Recognizing, Preventing, And Treating Heat Exhaustion/Heat Stroke In Dogs
By: Dr. Roger Welton Maybeck Animal Hospital
Unlike humans, dogs generally do not have apocrine glands throughout their skin to generate sweat when their bodies are overheated. They only have a limited number of these types of glands within the pads of their paws (this is important to know – more on paws and management of heat stress below). This gives them a very limited capacity to release body heat via the evaporation of sweat, leaving them with only panting as a reliable mechanism to release excess body heat. These traits can prove to be very dangerous in hot summer weather wearing a fur coat.
I was inspired to write this article when just yesterday I saw one of my neighbor’s teenagers walking his Siberian Husky and Welsh Corgi in the middle of the afternoon during the hottest part of the day. The teenager is a nice boy most certainly not wanting to do any harm to his dogs, but clearly did not understand the danger he was putting them in.
Huskies are in a class of arctic working dogs called Spitz breeds. Welsh Corgis as their name indicates originated from Wales, an area of the world that is known to be much cooler. A comfortable temperature for a Husky is 20 degrees F and covered with snow. Both breeds have hair coats designed for cooler weather with coarse guard hairs that are made water resistant with a secreted wax called sebum and a dense undercoat beneath for warmth.
Just a few houses away from the home, the dogs were already starting to show signs of heat stress. They were panting extremely, and holding their heads unusually high to accommodate the necessity to pant. This is the beginning phase of hyperthermia which starts with heat stress and heat exhaustion but left unchecked and unaddressed will eventually lead to heat stroke and seizure.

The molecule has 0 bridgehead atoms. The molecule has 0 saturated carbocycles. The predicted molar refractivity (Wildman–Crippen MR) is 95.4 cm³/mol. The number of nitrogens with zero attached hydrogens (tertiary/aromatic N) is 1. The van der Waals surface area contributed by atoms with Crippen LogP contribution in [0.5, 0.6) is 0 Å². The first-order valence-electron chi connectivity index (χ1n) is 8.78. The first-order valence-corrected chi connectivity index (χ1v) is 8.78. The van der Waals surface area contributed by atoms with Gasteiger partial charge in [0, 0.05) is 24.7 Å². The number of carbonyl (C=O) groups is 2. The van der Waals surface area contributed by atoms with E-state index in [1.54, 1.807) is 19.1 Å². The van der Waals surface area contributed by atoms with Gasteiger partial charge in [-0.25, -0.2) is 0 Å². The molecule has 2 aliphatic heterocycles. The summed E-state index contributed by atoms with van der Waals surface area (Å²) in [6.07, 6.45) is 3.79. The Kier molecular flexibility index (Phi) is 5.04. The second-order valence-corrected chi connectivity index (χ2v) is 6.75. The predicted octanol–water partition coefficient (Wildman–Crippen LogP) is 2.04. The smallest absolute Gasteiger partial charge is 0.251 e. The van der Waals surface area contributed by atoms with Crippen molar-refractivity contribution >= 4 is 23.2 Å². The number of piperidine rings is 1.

While the temperature rise of hyperthermia is very dangerous in and of itself, its consequences are far more than just a rise in temperature. Panting at that extreme is not an efficient means to breathe, which leads to a condition known as hypoxia, or oxygen deprivation to the tissues and organ systems. Hypoxia increases carbon dioxide levels in the blood stream which leads a systemic destabilizing condition known as metabolic acidosis.
There is a happy ending to this story, as this nice young man knows I am a veterinarian and I politely advised him to get his dogs back home in the air conditioning ASAP, offer them cold water to drink, and save walking times for very early in the morning or in the evening at dusk or after dark.
Below are other precautions dog owners can take to prevent heat stress or heat stroke in dogs:
As already stated, keep walking and exercise relegated to early mornings and evenings. Even during these times, the heat and humidity can still be oppressive, so limit exercise to medium paced to brisk walks of 10- 20 minutes duration.
Recognize the early signs of heat stress such as extreme panting and holding head high, as well as excessive drooling. Get them indoors in air conditioning ASAP if you begin to see these signs.
Understand your dog’s breed and recognize if they are suited for cooler climates. If so, consider having them shaved by a groomer in the summer. For example, even at night, a Spitz breed dog can be quite uncomfortable. (If you do have them shaved, limit sun exposure, as they can suffer sun burn just as we can)
In the event of collapse and seizure, get them indoors and pour cool water on them. Soak the paw pads in isopropyl rubbing alcohol, as it has a higher boiling point than water and will more effectively draw heat out of the body via the paws’ apocrine glands. Seek veterinary help ASAP for continued stabilization even if your dog seemingly recovers.
Dr. Welton is the president and one of the attending veterinarians at Maybeck Animal Hospital in West Melbourne, FL. Visit him at maybeckvet.com.